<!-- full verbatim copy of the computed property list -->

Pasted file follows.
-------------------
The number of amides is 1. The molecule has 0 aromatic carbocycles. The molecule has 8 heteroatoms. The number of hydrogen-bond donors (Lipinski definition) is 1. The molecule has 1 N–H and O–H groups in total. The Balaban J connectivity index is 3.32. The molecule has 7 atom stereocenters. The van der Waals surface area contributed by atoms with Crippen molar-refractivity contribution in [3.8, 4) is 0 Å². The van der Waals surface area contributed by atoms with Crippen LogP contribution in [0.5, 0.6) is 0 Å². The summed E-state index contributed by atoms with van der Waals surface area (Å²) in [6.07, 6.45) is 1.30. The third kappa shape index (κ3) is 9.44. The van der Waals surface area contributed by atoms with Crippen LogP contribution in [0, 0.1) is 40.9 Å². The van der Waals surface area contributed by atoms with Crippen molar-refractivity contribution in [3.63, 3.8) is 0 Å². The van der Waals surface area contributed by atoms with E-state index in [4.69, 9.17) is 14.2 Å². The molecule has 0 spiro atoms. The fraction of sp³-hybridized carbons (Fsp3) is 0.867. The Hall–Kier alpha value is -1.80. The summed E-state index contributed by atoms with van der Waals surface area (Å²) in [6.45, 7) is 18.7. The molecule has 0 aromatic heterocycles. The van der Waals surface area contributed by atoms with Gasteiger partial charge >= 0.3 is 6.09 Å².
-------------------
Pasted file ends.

The number of amides is 1. The molecule has 0 aromatic carbocycles. The molecule has 8 heteroatoms. The number of hydrogen-bond donors (Lipinski definition) is 1. The molecule has 1 N–H and O–H groups in total. The Balaban J connectivity index is 3.32. The molecule has 7 atom stereocenters. The van der Waals surface area contributed by atoms with Crippen molar-refractivity contribution in [3.8, 4) is 0 Å². The van der Waals surface area contributed by atoms with Crippen LogP contribution in [0.5, 0.6) is 0 Å². The summed E-state index contributed by atoms with van der Waals surface area (Å²) in [6.07, 6.45) is 1.30. The third kappa shape index (κ3) is 9.44. The van der Waals surface area contributed by atoms with Crippen LogP contribution in [0, 0.1) is 40.9 Å². The van der Waals surface area contributed by atoms with Crippen molar-refractivity contribution in [3.63, 3.8) is 0 Å². The van der Waals surface area contributed by atoms with E-state index in [4.69, 9.17) is 14.2 Å². The molecule has 0 spiro atoms. The fraction of sp³-hybridized carbons (Fsp3) is 0.867. The Hall–Kier alpha value is -1.80. The summed E-state index contributed by atoms with van der Waals surface area (Å²) in [6.45, 7) is 18.7. The molecule has 0 aromatic heterocycles. The van der Waals surface area contributed by atoms with Gasteiger partial charge >= 0.3 is 6.09 Å².